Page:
In a unanimous decision in Association for Molecular Pathology, et. al. v. Myriad Genetics, Inc. et. al., the U.S. Supreme Court found “a naturally occurring DNA segment is a product of nature and not patent eligible merely because it has been isolated,” but cDNA (a synthetic or man-made DNA molecule) is patent eligible because it is not naturally occurring.
Section 101 of the Patent Act provides: “Whoever invents or discovers any new and useful composition of matter, or any new and useful improvement thereof, may obtain a patent therefor, subject to the conditions and requirements of this title.” The Court has long held that laws of nature, natural phenomena, and abstract ideas are not patentable.
In Myriad, the Court wrestled with the delicate balance between creating incentives that lead to creation, invention, and discovery, on the one hand, and impeding the flow of information that might permit, or indeed spur, innovation, on the other hand. According to the Court, even if Myriad’s isolation of certain genes was “groundbreaking, innovative, or even [a] brilliant discovery,” Myriad did not create or alter any of the genetic information of the genes or the genetic structure of DNA. Consequently, “separating that gene from its surrounding genetic material is not an act of invention.” Indeed, the Court stated that “extensive effort alone is insufficient to satisfy the demands of § 101.”
In contrast, the Court stated that cDNA did not present the same obstacles to patentability as naturally occurring, isolated DNA segments because “a lab technician unquestionably creates something new when cDNA is made.” Thus, the Court drew a bright line between these two types of DNA constructs, which will guide practitioners going forward. In addition, the Court was careful to note that method claims, new applications of knowledge, and altering the order of naturally occurring DNA were not implicated by their decision in Myriad.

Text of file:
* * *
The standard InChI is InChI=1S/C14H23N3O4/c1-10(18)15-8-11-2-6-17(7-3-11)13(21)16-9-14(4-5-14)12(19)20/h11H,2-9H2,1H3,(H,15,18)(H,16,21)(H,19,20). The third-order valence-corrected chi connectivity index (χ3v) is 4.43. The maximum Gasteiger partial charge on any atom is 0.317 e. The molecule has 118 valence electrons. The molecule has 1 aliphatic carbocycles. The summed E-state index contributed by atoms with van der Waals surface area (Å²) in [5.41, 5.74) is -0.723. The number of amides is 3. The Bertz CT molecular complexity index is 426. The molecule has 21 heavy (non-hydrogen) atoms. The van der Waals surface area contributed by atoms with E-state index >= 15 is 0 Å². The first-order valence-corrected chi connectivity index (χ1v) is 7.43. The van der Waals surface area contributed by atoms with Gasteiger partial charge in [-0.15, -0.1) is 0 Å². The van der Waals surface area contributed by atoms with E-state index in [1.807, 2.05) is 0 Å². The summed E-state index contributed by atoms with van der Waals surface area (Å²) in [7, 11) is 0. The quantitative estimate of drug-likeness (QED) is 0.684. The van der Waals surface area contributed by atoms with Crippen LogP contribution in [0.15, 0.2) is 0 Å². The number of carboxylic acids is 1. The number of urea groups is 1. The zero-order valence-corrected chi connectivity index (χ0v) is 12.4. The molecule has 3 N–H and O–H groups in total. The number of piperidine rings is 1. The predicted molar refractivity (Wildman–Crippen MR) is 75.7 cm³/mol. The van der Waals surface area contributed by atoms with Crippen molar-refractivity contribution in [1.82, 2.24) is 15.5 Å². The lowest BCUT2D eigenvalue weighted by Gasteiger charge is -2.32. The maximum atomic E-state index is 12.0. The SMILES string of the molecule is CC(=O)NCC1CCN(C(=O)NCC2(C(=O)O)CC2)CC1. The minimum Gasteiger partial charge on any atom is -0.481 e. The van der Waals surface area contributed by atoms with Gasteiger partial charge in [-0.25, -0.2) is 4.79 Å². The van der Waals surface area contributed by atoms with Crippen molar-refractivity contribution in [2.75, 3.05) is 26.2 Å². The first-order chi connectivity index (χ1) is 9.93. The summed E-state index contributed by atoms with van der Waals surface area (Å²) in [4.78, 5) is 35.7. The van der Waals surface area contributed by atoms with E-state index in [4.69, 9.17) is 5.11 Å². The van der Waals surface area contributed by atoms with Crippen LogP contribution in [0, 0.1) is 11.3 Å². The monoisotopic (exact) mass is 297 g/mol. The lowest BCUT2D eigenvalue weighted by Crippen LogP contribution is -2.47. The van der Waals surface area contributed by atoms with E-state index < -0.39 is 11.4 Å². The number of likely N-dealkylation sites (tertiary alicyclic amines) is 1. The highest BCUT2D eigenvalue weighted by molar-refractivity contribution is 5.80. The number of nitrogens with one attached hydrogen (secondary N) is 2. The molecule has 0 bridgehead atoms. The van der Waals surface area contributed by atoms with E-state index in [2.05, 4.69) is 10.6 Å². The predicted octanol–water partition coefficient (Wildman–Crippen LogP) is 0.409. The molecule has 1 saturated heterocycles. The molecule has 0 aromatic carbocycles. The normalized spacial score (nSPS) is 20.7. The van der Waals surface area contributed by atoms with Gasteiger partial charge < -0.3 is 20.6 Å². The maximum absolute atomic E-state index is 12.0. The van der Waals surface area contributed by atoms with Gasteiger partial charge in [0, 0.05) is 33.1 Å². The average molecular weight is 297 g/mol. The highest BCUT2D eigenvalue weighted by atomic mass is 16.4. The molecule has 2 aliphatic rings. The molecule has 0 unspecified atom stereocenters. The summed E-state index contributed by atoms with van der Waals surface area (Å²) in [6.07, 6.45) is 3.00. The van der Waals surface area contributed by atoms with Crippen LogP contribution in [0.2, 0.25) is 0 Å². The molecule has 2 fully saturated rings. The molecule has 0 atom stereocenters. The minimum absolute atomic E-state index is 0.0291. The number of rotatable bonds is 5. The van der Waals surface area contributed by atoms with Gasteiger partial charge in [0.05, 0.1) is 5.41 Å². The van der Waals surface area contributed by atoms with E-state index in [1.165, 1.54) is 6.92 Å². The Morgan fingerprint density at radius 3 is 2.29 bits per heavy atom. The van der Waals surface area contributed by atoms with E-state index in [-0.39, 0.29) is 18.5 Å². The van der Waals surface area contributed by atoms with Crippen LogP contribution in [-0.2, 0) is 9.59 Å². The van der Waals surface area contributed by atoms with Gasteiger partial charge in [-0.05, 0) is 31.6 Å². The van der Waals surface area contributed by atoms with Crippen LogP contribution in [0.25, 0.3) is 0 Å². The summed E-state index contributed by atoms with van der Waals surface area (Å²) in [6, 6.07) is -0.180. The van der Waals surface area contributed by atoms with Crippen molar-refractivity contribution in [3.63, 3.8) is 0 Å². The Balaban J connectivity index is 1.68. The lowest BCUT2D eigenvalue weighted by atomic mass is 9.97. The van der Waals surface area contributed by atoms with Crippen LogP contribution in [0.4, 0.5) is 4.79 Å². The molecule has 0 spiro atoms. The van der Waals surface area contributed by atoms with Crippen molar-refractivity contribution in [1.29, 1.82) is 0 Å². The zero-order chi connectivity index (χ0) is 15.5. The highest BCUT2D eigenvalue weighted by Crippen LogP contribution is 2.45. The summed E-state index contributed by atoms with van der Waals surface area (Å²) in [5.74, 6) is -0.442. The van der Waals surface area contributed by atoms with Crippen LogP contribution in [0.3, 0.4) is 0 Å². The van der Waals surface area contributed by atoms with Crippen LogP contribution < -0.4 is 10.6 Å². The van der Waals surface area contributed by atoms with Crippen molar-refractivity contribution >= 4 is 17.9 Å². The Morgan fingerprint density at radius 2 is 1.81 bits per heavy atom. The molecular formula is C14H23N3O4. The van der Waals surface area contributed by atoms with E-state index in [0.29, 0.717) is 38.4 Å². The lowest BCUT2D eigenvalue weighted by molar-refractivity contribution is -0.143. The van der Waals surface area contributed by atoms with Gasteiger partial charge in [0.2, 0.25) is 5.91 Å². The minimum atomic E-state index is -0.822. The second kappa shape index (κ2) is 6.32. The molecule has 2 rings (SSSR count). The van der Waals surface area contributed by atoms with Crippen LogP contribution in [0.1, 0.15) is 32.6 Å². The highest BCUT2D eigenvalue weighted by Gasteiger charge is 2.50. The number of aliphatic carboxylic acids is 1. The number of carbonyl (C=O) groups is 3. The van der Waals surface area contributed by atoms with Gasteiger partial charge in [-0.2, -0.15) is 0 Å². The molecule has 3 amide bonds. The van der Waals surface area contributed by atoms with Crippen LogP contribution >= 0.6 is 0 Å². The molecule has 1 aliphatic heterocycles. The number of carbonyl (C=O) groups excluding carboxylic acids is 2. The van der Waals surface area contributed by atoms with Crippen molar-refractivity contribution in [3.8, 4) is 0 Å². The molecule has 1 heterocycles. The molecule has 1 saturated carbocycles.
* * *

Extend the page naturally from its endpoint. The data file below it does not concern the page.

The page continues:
In light of the Court’s decision, patent applicants should consider reviewing and revising claims in pending patent applications where appropriate. In addition, litigants and patent owners should consider how, if at all, the Court’s decision impacts the validity of patent claims relating to DNA. Experienced Brinks attorneys are available to provide assistance.
Previous alerts regarding prior decisions in the Myriad case can be found at the following links:
- Supreme Court Appears Skeptical of the Patentability of Isolated DNA Molecules - April 2013
- Federal Circuit Upholds Claims to Isolated DNA Molecules (Again) - August 2012
- Federal Circuit Upholds Claims to Isolated DNA Molecules - August 2011